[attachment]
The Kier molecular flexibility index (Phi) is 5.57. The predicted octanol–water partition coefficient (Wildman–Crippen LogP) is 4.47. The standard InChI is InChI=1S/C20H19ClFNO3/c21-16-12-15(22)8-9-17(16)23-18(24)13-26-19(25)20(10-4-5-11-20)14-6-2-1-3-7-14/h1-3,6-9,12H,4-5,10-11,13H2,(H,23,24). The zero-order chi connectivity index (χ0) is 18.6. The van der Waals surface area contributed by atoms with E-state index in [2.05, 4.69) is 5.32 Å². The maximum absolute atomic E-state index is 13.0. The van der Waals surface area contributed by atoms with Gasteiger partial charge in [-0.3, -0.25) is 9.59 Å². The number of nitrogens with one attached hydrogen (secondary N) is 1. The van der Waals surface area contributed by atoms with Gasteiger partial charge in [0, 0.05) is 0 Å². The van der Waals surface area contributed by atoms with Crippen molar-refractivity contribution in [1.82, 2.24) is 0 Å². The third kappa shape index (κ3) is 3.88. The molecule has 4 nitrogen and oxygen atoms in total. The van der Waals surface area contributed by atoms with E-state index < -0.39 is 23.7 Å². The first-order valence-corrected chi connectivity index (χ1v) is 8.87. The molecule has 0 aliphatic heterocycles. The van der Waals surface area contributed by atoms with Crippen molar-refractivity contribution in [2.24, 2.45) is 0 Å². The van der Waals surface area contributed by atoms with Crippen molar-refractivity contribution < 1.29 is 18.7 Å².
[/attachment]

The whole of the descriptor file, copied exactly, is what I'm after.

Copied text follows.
The Kier molecular flexibility index (Phi) is 5.57. The predicted octanol–water partition coefficient (Wildman–Crippen LogP) is 4.47. The standard InChI is InChI=1S/C20H19ClFNO3/c21-16-12-15(22)8-9-17(16)23-18(24)13-26-19(25)20(10-4-5-11-20)14-6-2-1-3-7-14/h1-3,6-9,12H,4-5,10-11,13H2,(H,23,24). The zero-order chi connectivity index (χ0) is 18.6. The van der Waals surface area contributed by atoms with E-state index in [2.05, 4.69) is 5.32 Å². The maximum absolute atomic E-state index is 13.0. The van der Waals surface area contributed by atoms with Gasteiger partial charge in [-0.3, -0.25) is 9.59 Å². The number of nitrogens with one attached hydrogen (secondary N) is 1. The van der Waals surface area contributed by atoms with Gasteiger partial charge in [0, 0.05) is 0 Å². The van der Waals surface area contributed by atoms with Crippen molar-refractivity contribution in [1.82, 2.24) is 0 Å². The third kappa shape index (κ3) is 3.88. The molecule has 4 nitrogen and oxygen atoms in total. The van der Waals surface area contributed by atoms with E-state index < -0.39 is 23.7 Å². The first-order valence-corrected chi connectivity index (χ1v) is 8.87. The molecule has 0 aliphatic heterocycles. The van der Waals surface area contributed by atoms with Crippen molar-refractivity contribution in [2.24, 2.45) is 0 Å². The van der Waals surface area contributed by atoms with Crippen molar-refractivity contribution < 1.29 is 18.7 Å².